Malcolm: Yes, I remember the use of the f-with-hook on Apple Macs during the Mac OS 7 era (15 years ago) but it is several years since I remember really seeing it in use (those with modern OS X Macs may be able to correct me). I think it /may/ have had an italic representation on those machines.

Speaking to a Dutch friend about their memories of the Dutch Guilder (gone since 2002 with the coming of the Euro), upright was perfectly acceptable, but it tended to be italic [especially] when handwritten for speed, up to the point that it could sometimes be nearly 'S' shaped.

It's entirely possible that with those two (now historical) uses that the graph might cross whereby the primary future use is going to be for written Ewe... if this is indeed the case, the decision becomes far more clear cut (and if going to an upright f-with-hook, then the italic is still available in the italics).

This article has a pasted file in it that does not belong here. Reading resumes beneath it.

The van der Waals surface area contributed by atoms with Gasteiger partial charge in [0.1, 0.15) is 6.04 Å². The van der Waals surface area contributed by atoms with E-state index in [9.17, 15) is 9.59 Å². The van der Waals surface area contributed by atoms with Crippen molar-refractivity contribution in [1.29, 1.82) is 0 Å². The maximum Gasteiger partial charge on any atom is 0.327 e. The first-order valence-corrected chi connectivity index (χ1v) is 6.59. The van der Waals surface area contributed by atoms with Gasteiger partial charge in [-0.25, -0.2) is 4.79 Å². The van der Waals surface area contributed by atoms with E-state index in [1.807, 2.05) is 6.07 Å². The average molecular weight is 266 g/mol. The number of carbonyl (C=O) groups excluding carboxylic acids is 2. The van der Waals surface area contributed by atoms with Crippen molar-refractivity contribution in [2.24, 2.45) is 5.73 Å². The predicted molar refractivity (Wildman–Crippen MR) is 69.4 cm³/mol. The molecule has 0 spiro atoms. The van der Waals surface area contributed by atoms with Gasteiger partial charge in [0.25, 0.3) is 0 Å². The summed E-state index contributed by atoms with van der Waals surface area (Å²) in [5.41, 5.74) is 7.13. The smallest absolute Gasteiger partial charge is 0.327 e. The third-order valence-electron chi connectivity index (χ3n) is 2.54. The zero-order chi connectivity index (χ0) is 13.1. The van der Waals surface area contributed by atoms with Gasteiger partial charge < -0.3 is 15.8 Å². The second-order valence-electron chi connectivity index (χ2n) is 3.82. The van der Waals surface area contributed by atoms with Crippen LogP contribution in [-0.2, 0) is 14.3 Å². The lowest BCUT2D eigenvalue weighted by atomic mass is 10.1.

I regard this as another codepoint reuse issue in Unicode - the florin
should have been given its own codepoint in the currency symbols range
rather than reuse the superficially similar f-with-hook.

The vast majority of existing fonts have an italic glyph mapped to
U+0192, because that was the usual form of the florin character when
these fonts were designed, and the designer was intending compatibility
with pre-Unicode encodings which featured the florin character. I think
the way forward has to be to treat U+0192 as an f-with-hook, not as a
florin.

Having said that, the argument that if you need a clear florin character
you can use the italic font is not quite realistic. In many cases the